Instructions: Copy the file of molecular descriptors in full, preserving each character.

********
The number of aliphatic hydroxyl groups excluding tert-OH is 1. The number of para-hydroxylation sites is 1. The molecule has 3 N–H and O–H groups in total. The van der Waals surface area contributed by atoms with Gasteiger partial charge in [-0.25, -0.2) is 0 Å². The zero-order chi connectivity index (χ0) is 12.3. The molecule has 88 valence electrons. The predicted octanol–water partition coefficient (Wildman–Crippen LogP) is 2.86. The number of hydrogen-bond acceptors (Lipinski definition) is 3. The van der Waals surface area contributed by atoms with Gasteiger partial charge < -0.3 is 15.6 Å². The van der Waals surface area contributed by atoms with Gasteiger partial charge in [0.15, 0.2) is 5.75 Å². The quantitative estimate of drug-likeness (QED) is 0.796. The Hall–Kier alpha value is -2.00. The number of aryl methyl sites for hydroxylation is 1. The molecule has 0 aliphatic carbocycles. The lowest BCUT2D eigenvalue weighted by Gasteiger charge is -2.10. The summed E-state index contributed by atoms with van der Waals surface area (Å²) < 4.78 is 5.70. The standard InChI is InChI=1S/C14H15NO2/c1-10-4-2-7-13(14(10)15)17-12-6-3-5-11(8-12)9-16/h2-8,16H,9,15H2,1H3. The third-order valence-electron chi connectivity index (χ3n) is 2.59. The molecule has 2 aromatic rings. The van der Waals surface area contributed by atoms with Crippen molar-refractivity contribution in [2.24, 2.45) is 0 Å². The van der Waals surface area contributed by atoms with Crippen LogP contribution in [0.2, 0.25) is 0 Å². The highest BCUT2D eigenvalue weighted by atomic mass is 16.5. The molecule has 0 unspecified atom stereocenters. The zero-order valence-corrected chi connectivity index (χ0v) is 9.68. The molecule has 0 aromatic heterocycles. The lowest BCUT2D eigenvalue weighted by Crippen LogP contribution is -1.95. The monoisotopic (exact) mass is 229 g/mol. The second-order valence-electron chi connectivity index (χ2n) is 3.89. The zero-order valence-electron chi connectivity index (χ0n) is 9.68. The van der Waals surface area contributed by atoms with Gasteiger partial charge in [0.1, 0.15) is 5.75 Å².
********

The number of aliphatic hydroxyl groups excluding tert-OH is 1. The number of para-hydroxylation sites is 1. The molecule has 3 N–H and O–H groups in total. The van der Waals surface area contributed by atoms with Gasteiger partial charge in [-0.25, -0.2) is 0 Å². The zero-order chi connectivity index (χ0) is 12.3. The molecule has 88 valence electrons. The predicted octanol–water partition coefficient (Wildman–Crippen LogP) is 2.86. The number of hydrogen-bond acceptors (Lipinski definition) is 3. The van der Waals surface area contributed by atoms with Gasteiger partial charge < -0.3 is 15.6 Å². The van der Waals surface area contributed by atoms with Gasteiger partial charge in [0.15, 0.2) is 5.75 Å². The quantitative estimate of drug-likeness (QED) is 0.796. The Hall–Kier alpha value is -2.00. The number of aryl methyl sites for hydroxylation is 1. The molecule has 0 aliphatic carbocycles. The lowest BCUT2D eigenvalue weighted by Gasteiger charge is -2.10. The summed E-state index contributed by atoms with van der Waals surface area (Å²) < 4.78 is 5.70. The standard InChI is InChI=1S/C14H15NO2/c1-10-4-2-7-13(14(10)15)17-12-6-3-5-11(8-12)9-16/h2-8,16H,9,15H2,1H3. The third-order valence-electron chi connectivity index (χ3n) is 2.59. The molecule has 2 aromatic rings. The van der Waals surface area contributed by atoms with Crippen molar-refractivity contribution in [2.24, 2.45) is 0 Å². The van der Waals surface area contributed by atoms with Crippen LogP contribution in [0.2, 0.25) is 0 Å². The highest BCUT2D eigenvalue weighted by atomic mass is 16.5. The molecule has 0 unspecified atom stereocenters. The zero-order valence-corrected chi connectivity index (χ0v) is 9.68. The molecule has 0 aromatic heterocycles. The lowest BCUT2D eigenvalue weighted by Crippen LogP contribution is -1.95. The monoisotopic (exact) mass is 229 g/mol. The second-order valence-electron chi connectivity index (χ2n) is 3.89. The zero-order valence-electron chi connectivity index (χ0n) is 9.68. The van der Waals surface area contributed by atoms with Gasteiger partial charge in [0.1, 0.15) is 5.75 Å².